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PR-74-94 (11-15-94)

The FDIC's latest quarterly survey of real estate trends continues to report widespread gains in local housing markets, but the proportion of respondents who found improving conditions was the lowest in two years. In contrast, commercial real estate continued to receive high marks for the third consecutive survey.

Since April of 1991, the FDIC has asked senior examiners and asset managers from federal bank and thrift regulatory agencies across the nation to report on developments in the local real estate markets that they follow in their work. For the latest survey, just over 430 participants were polled during the last two weeks of October about developments during the prior three months.

The FDIC uses an index scoring system to summarize the results in which values above 50 indicate that more respondents thought conditions were improving than declining. The higher the reading, the higher the proportion of positive assessments. The October composite index covering all types of real estate fell to 67 from 72 in July. This is the second consecutive decline in the index.

FDIC Chairman Ricki R. Tigert said: "We can trace the less positive October results directly to weaker housing markets. Our most recent opinion survey picked up new indications that higher mortgage interest rates are adversely affecting potential homebuyers and, ultimately, home sales and construction."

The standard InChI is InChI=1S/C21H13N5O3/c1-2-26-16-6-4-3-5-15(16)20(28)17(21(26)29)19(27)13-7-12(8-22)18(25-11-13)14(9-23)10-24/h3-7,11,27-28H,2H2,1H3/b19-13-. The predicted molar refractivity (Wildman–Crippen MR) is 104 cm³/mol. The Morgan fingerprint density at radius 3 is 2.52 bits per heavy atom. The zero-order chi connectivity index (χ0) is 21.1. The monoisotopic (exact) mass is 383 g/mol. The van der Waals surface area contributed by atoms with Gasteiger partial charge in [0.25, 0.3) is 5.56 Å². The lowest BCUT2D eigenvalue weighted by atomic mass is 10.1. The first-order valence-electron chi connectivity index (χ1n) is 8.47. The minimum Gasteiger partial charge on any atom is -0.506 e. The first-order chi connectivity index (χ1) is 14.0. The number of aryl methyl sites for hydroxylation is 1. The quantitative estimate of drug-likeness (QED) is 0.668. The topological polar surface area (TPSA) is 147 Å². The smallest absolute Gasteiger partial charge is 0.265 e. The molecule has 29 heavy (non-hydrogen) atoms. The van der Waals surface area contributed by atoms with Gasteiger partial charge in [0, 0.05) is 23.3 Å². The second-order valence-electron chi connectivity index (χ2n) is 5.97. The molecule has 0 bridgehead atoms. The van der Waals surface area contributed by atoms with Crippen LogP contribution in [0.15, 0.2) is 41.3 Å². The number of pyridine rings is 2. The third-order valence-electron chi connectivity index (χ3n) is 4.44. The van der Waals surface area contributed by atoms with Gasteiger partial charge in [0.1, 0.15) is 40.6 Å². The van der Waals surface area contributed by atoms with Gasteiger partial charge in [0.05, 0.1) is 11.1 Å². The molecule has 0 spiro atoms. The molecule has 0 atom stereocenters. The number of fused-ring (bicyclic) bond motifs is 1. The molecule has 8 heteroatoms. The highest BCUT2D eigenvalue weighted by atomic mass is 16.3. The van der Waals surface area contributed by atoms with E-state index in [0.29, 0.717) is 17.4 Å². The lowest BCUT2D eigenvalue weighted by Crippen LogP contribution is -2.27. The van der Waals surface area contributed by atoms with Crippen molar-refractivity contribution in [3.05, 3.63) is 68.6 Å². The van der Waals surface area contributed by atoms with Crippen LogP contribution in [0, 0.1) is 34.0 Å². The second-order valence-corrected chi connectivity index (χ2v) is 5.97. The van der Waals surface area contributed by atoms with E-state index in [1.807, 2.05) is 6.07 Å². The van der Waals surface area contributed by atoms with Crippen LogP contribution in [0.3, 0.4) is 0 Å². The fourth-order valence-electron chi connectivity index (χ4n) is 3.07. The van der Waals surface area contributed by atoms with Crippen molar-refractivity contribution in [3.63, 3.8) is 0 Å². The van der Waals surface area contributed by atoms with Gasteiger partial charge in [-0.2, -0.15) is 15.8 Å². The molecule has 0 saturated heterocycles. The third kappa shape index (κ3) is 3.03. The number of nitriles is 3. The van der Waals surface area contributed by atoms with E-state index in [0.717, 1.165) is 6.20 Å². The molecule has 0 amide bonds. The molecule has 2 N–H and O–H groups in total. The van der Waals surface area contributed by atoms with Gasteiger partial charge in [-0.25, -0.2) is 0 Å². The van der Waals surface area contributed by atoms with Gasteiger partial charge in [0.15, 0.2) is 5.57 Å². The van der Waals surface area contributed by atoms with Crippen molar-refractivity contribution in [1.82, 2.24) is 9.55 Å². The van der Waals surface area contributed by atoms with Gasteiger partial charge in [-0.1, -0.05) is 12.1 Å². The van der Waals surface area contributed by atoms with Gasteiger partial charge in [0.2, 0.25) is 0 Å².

Specifically, 41 percent of respondents in late October reported improvements in their local housing markets during the past three months, while 13 percent reported worsening conditions. The comparable figures six months ago -- before higher mortgage interest rates had time to become fully effective -- were 69 percent and three percent, respectively. As was the case in the July survey, the proportion of positive assessments declined in all regions of the nation.

Regarding commercial real estate, 44 percent of the examiners and asset managers polled in October reported improved conditions. Less than one percent noted deterioration. Further, survey respondents indicated more progress has been made in reducing the glut of commercial properties. Fifty-nine percent of the respondents reported excess supply in their local markets -- the lowest proportion in the 3 1/2-years that the survey has been taken. Another positive sign is that only nine percent said that commercial real estate prices were still falling, also a new survey low.

"Considering the depth of the problems that have plagued commercial real estate markets, the continued strong survey results are very encouraging," Chairman Tigert said. "The decline in the excess inventory is especially positive news."

While commercial real estate conditions were found to be improving across the country, respondents in the South continued to report the most positive developments. Just over 60 percent there noted further gains in commercial real estate, with no reports of weaker conditions. By way of contrast, 85 percent of California respondents reported unchanged conditions and only 13 percent noted gains -- among the least positive in the survey.

The latest results, contained in the Survey of Real Estate Trends, are available in the lobby of the FDIC's headquarters at 550 17th Street, NW, Washington and from the Office of Corporate Communications.

Last Updated 11/28/2011

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